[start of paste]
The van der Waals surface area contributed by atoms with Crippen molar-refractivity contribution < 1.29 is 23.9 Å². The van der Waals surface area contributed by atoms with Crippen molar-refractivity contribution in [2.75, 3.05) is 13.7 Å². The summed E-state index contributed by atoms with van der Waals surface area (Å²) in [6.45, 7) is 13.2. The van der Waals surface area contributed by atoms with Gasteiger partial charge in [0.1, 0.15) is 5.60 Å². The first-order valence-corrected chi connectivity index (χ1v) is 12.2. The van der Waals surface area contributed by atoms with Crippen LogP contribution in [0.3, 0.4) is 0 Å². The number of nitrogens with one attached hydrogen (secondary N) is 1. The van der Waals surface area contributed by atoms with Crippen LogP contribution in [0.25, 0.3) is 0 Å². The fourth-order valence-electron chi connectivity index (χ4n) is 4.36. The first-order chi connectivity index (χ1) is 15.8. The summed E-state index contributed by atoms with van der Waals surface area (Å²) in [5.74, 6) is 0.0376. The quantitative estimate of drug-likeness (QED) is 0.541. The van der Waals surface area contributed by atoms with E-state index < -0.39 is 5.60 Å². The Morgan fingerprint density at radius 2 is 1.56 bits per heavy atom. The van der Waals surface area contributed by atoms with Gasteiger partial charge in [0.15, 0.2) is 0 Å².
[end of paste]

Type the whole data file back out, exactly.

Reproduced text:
The van der Waals surface area contributed by atoms with Crippen molar-refractivity contribution < 1.29 is 23.9 Å². The van der Waals surface area contributed by atoms with Crippen molar-refractivity contribution in [2.75, 3.05) is 13.7 Å². The summed E-state index contributed by atoms with van der Waals surface area (Å²) in [6.45, 7) is 13.2. The van der Waals surface area contributed by atoms with Gasteiger partial charge in [0.1, 0.15) is 5.60 Å². The first-order valence-corrected chi connectivity index (χ1v) is 12.2. The van der Waals surface area contributed by atoms with Crippen LogP contribution in [0.3, 0.4) is 0 Å². The number of nitrogens with one attached hydrogen (secondary N) is 1. The van der Waals surface area contributed by atoms with Crippen LogP contribution in [0.25, 0.3) is 0 Å². The fourth-order valence-electron chi connectivity index (χ4n) is 4.36. The first-order chi connectivity index (χ1) is 15.8. The summed E-state index contributed by atoms with van der Waals surface area (Å²) in [5.74, 6) is 0.0376. The quantitative estimate of drug-likeness (QED) is 0.541. The van der Waals surface area contributed by atoms with E-state index < -0.39 is 5.60 Å². The Morgan fingerprint density at radius 2 is 1.56 bits per heavy atom. The van der Waals surface area contributed by atoms with Gasteiger partial charge in [0.15, 0.2) is 0 Å².